Joseph Gordon-Levitt All Grown Up

Catherine Ellsberg ’16
Assistant Arts Editor

Don Jon doesn’t just open onto the movie screen – it explodes. The bursts of sound and saturated color are enough to give you motion sickness, and this isn’t even taking into account the fast-moving images of women’s bodies: stick-thin, tanned and wildly distorted. It’s everything you hate about MTV, Entertainment Weekly and other tabloids times one hundred. Next, you hear a deep, gravelly voice – characteristically Jersey-inflected – chiming in that just the sound of his computer starting “makes [him] hard.” Why? The laptop holds the promise – soon to come to dizzying, orgiastic fruition – of Internet pornography.

Before you can figure out who’s behind the disembodied voice, the camera cuts to a brawny, beefed-up guy in a wife-beater, lasciviously tuned into the computer screen. Then you ask yourself: is that Joseph Gordon-Levitt?! It is indeed.

Now, I did know going into the theater that this was Gordon-Levitt’s directorial debut, but the surprise was great enough that I think I’m still suffering from shock. Gone are the days of lanky, geeky, 500 Days of Summer bliss; instead, welcome an entirely new Romeo, one that bears a startling resemblance to Pauly D of Jersey Shore. All this being said, though, Joseph Gordon-Levitt has made a film that is at once startlingly intelligent and witty, if not also more than a little disturbing.

We soon learn that the man in the opening scene is Jon Martello, a guy for whom there are only a few really important things in life: “My body. My pad. My ride. My family. My church. My boys. My girls. My porn.” Indeed, certain motifs repeat over and over in the film. There are frequent shots of Jon going to church, confessing the number of times he’s had “sex out of wedlock,” of him eating spaghetti with his family (which includes a funny Tony Danza and a caustic Brie Larson), and of him going to clubs with his two best friends (Rob Brown and Jeremy Luke). It’s at these clubs that the three pals ogle women, arguing whether a girl’s “a dime” (a perfect ten) or just a mere eight.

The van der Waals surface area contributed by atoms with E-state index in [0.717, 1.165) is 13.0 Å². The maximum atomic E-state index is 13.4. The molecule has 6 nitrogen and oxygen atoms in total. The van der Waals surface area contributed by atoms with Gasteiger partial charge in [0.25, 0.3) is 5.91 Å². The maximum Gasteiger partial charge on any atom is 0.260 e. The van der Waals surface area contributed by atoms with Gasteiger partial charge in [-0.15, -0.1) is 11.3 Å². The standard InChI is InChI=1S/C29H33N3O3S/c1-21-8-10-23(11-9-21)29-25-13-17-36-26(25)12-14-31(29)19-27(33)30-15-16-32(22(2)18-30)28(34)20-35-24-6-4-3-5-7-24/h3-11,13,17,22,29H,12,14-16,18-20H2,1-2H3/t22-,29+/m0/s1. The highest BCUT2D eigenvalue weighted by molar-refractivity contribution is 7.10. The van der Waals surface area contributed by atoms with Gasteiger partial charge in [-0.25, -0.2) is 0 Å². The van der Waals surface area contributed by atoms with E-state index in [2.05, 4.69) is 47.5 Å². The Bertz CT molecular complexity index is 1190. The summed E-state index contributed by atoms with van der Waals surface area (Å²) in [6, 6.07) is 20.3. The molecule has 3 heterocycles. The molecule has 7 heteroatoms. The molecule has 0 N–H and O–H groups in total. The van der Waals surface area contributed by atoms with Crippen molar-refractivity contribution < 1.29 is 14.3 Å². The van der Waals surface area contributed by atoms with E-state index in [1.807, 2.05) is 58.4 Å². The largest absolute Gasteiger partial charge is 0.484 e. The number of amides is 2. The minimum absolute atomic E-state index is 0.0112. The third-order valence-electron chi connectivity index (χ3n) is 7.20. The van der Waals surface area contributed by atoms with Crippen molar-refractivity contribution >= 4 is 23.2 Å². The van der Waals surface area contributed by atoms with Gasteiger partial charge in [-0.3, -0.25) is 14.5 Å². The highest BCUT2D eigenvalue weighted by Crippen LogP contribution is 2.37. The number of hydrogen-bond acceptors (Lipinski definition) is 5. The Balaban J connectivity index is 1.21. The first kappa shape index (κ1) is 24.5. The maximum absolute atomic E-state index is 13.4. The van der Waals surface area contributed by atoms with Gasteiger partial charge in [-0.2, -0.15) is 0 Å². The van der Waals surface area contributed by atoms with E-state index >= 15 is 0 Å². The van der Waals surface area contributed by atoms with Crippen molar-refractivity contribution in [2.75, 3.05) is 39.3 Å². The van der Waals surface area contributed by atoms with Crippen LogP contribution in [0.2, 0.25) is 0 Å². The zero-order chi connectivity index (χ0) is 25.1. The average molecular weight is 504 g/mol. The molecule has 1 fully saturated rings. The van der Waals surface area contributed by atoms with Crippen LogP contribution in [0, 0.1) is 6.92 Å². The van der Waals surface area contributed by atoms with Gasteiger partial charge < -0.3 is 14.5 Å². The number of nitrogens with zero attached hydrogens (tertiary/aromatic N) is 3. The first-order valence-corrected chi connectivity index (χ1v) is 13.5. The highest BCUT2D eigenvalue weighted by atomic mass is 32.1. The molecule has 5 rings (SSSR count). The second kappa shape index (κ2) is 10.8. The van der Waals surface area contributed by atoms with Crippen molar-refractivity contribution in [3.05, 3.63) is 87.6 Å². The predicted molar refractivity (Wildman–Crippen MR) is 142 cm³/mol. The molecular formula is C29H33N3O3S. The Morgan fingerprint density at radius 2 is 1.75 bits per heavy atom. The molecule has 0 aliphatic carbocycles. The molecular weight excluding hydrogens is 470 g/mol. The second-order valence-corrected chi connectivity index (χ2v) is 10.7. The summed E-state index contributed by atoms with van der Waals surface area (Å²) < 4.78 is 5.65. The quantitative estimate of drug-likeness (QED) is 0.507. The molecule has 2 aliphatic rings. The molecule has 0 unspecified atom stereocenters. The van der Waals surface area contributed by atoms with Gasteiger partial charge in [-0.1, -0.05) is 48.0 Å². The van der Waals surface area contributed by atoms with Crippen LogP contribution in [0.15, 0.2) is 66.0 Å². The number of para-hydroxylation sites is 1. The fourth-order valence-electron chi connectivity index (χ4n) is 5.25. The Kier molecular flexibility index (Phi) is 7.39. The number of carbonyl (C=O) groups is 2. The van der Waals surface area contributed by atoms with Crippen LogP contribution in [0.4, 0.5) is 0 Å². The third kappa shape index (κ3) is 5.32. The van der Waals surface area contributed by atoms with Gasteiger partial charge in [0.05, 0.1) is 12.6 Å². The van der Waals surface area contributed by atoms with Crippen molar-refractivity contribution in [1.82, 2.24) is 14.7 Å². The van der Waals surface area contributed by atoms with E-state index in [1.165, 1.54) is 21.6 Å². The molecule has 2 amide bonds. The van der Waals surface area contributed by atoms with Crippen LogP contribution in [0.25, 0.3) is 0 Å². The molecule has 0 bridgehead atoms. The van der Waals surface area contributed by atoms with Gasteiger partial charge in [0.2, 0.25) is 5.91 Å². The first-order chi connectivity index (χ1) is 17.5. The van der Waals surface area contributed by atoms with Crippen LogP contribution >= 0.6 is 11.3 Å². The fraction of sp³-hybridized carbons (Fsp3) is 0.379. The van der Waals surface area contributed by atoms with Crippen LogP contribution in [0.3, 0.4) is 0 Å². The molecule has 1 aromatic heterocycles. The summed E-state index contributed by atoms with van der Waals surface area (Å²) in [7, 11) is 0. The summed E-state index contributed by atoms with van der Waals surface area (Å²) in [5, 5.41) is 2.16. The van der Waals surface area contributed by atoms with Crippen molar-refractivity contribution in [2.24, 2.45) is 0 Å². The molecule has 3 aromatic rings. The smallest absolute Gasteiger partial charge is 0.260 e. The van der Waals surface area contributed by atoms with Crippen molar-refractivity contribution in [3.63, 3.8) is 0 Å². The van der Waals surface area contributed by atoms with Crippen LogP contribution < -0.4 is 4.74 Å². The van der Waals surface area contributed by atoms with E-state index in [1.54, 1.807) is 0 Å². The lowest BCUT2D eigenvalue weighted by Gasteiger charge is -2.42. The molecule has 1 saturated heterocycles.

Amid this stimulating intellectual debate enters one such “dime” one night at the club: cue Scarlett Johansson in all her va-va-voom glory. As Barbara Sugarman, Johansson is nearly unrecognizable; though still blonde and beautiful, she swaggers into the film with a thick, New Jersey huskiness, chomping on gum during almost every scene (including when she’s eating dinner). It’s in Barbara that Jon sees his newest conquest.

The most hilarious parts of the film – and really, there are quite a few – are when the new couple simply tries to be “couple-y.” Accompanying Barbara to the movies –   she predictably chooses a sappy, grand romance – Jon attempts to disguise his discomfort during particular moments of gushiness. Later, he brings her to his family’s house for dinner, showing her off as his bronze trophy. Johansson is perfect here as a woman who, though seemingly ossified into the male ideal, actually has her own agenda.

This agenda to find the perfect catch, marry him, have a load of kids does not fit in with Jon’s main preoccupation: his internet porn. Here lies the driving element of the film (Jon masturbates several times a day, and admits repeatedly that he prefers porn to real sex), and, though occasionally amusing, will probably be considered revolting by most viewers.

With Jon’s obsession with pornography, Gordon-Levitt finds some interesting angles; often quite subtly, he hones in on both the overt and implicit cultural sexualization of women. Supposedly benign moments – little girls playing dress-up and putting on make-up, or an ad for a model eating a burger – begin to take on more nefarious meaning as the film progresses. He also draws some surprising connections between the idealized fantasy of porn and Barbara’s consumption of romantic chick-flicks, which always end in glib matrimony.

However, Gordon-Levitt doesn’t always carry the thought through, and there’s more that could be done. Other elements of the plot are just a notch above plausibility: most prominently, Julianne Moore plays (in typical Moore fashion) a kind of grown wild-child named Esther who takes an interest in Jon. She’s not only unperturbed by Jon’s porn addiction, but even finds it somewhat entertaining. I found this part of the film a little offensive; by having Moore’s character accept Jon’s obsession, it shifted the responsibility and burden onto the women in his life, as if all Jon really needed was a cool, understanding woman (versus the comparatively unenlightened Barbara) to break him out of this spell.

But Joseph Gordon-Levitt can be forgiven: overall, he has made a film not easily pinned down – one that deepens with each scene, and one that will make you think.

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